Last week, we looked at our off shore workers and the positive impact they have in our work place and in our community. This week, I want to introduce you to Hopeton Thompson, one of the off shore workers I had the opportunity of recently meeting.
Hopeton was born in Jamaica 57 years ago, is married to his beautiful wife Angella and they have six children, ranging in age from 20-40 years old. He also has one sister, two brothers and many more family members living in Jamaica.
Hopeton decided to make the effort to help his family in a very tangible way by looking into finding a job in Canada. He applied to his government and the Canadian government, and after a selection and health check process, arrived here in 1987.
When he was approved, he only knew he was coming to work somewhere in Canada. Hopeton ended up in Kent County, and his first employer was Hector Delanghe, owner of Delhaven Orchards in Cedar Springs. In fact, Hector has been his only employer, as Hopeton has been coming to work for Hector for the past 31 years!
When he first arrived in our area, it was tough for him. His mind was always back home. Spending time away from the people you love was difficult and still is for him after 31 years, but he and his family members are getting used to these long times apart from each other.
There is a reason Hopeton has been coming back to Delhaven Orchards for the past 31 years. It has to do with him wanting to work with the people he has come to call his second family. He feels Hector and his family, along with his fellow workers, have become his second family here in Canada.
Hopeton told me he was quite shy when he first met Hector and it took time to get to know each other, just as it does in any relationship.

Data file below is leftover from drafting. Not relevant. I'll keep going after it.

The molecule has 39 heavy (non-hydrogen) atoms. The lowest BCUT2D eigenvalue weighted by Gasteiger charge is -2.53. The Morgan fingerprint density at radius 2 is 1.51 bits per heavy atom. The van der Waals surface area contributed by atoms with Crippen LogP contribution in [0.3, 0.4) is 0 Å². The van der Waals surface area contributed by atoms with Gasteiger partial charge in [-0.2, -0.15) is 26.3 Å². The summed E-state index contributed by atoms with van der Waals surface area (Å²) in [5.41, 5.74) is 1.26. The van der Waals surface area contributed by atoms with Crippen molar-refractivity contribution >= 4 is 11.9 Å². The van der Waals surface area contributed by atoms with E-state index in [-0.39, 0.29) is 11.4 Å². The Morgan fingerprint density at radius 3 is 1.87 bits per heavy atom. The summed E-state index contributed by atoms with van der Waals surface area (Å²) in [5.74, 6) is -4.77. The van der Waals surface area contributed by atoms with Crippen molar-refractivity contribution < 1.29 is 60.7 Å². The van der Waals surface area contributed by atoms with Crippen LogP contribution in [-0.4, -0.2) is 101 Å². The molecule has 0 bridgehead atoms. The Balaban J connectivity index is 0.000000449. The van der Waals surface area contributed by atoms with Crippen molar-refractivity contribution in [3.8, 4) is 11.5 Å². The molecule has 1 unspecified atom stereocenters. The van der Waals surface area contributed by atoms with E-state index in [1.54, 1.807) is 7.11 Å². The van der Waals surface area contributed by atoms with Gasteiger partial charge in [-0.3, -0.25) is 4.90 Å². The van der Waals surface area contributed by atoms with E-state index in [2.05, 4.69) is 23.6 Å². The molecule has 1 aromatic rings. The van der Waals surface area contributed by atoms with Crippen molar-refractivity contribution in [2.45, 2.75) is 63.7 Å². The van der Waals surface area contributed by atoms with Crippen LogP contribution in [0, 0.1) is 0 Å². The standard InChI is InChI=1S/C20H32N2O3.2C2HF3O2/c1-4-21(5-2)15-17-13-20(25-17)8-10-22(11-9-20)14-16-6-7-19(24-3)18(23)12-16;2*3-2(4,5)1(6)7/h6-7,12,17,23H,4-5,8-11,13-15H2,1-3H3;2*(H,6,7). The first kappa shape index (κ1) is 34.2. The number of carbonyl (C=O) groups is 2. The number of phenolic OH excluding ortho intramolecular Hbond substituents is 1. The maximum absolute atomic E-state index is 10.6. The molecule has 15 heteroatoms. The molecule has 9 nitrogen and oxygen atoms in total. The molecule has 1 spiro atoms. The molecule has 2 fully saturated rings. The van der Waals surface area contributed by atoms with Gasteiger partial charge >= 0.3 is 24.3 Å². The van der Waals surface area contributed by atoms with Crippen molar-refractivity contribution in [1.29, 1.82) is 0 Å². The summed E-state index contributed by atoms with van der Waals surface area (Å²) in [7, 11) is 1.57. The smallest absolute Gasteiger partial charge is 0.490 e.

Hopeton comes to Canada for eight months, from April to November. He, along with 19 other workers, lives on the farm property in a large bunkhouse, divided into three sections for more privacy.
When Hopeton first came to Canada, he kept in touch with his family by writing and mailing letters. Now he can call or text his family whenever he needs or wants to. He told me back then it took a few weeks to transfer money home, but now the money transfer arrives the next day.
I asked Hopeton what he does with the money he earns. He transfers most of his earnings back home for his family, which helps with costly school expenses and has greatly improved his family’s lifestyle back in Jamaica.
He told me he and his fellow workers spend approximately 25-30% of their earnings and that money is spent right here in Chatham-Kent. The earnings go for food, clothes and other merchandise. They also buy a number of items and ship them back home to Jamaica for their families to enjoy.
Hopeton is a very friendly man and says he always tries to say hello to others he meets in town. He is very appreciative of this opportunity to work and live in our country. We are appreciative of Hopeton and so many other farm workers who call Canada their second home.
Think about this – God will correct you at times, but He will never discard you.
Just some food for thought.
Remember that here in Chatham-Kent ‘We Grow for the World’. Check out our community’s agricultural website at wegrowfortheworld.com
Kim Cooper has been involved in the agribusiness sector for over 45 years. You can reach him at firstname.lastname@example.org
You can also follow him on Twitter at ‘theAGguy’